Wednesday, May 21, 2014

A life beyond the trenches by Mavis Martin

As silence descended over the battlefields of Europe the 11th November 1918, soldiers laid down their weapons to prepare for their homeward journey and civilian life. Henry Thomas Williams of the 38th Battalion was one of the thousands of soldiers whose return to civilian life was marred by the memories of the battle field.  This is a story of how he found solace and a new beginning in the rural tranquillity of Iona.

Henry in uniform

Henry Williams was the cousin of my grandmother, May Rogers, and he enlisted on the 26th January 1917 in the 38th Battalion, aged 33 years.  His unit embarked from Melbourne, on board HMAT Ballarat on the 19th February 1917 and returned to Australia 22nd August 1919. He saw action in France wading through the muddy trenches that ulcerated his legs.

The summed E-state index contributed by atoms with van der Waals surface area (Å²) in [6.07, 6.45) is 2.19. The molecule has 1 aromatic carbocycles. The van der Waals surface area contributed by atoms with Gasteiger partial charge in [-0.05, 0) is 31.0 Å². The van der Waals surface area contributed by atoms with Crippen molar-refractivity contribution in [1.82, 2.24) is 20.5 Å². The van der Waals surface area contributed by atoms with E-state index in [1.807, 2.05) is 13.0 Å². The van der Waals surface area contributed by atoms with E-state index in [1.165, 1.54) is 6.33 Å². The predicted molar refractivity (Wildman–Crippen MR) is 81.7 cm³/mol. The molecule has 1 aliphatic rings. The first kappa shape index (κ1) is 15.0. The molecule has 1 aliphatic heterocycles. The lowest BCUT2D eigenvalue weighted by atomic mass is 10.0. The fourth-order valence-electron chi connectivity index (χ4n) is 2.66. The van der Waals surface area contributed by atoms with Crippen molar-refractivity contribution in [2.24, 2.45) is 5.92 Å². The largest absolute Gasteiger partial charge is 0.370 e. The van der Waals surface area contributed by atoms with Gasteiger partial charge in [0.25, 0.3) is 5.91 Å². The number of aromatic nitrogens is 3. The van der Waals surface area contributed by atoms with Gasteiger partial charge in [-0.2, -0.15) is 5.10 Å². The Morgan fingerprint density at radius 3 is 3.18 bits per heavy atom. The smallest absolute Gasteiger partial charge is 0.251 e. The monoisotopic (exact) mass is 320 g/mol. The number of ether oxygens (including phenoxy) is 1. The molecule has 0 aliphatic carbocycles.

Henry and his bungalow at Little Road, Iona

Henry, like so many soldiers, never spoke of his experiences as he returned to civilian life as a cleaner at Mrs Dauber’s hotel in Lygon Street Carlton. Henry and alcohol became inseparable partners as he tried to erase the memories of war. His decision to seek solace in the country and live with us was beneficial to him as the strongest brew he then drank was coffee. Although he could not reform from every bad habit as the interior of his bungalow was always haze of cigarette smoke.

 Henry like so many soldiers overcame the adversity of war and settled into civilian life. They never forgot the mates that they left behind on the battlefield just as we will always remember their sacrifice.

Henry died aged 78 in 1961 and is buried at the Bunyip Cemetery. Every ANZAC day and Remembrance day we commemorate his memory by placing a token of the soldier’s sacrifice, an Anzac badge or a poppy, on his grave.

Henry working on the farm with Dick Rogers. 

No comments:

Post a Comment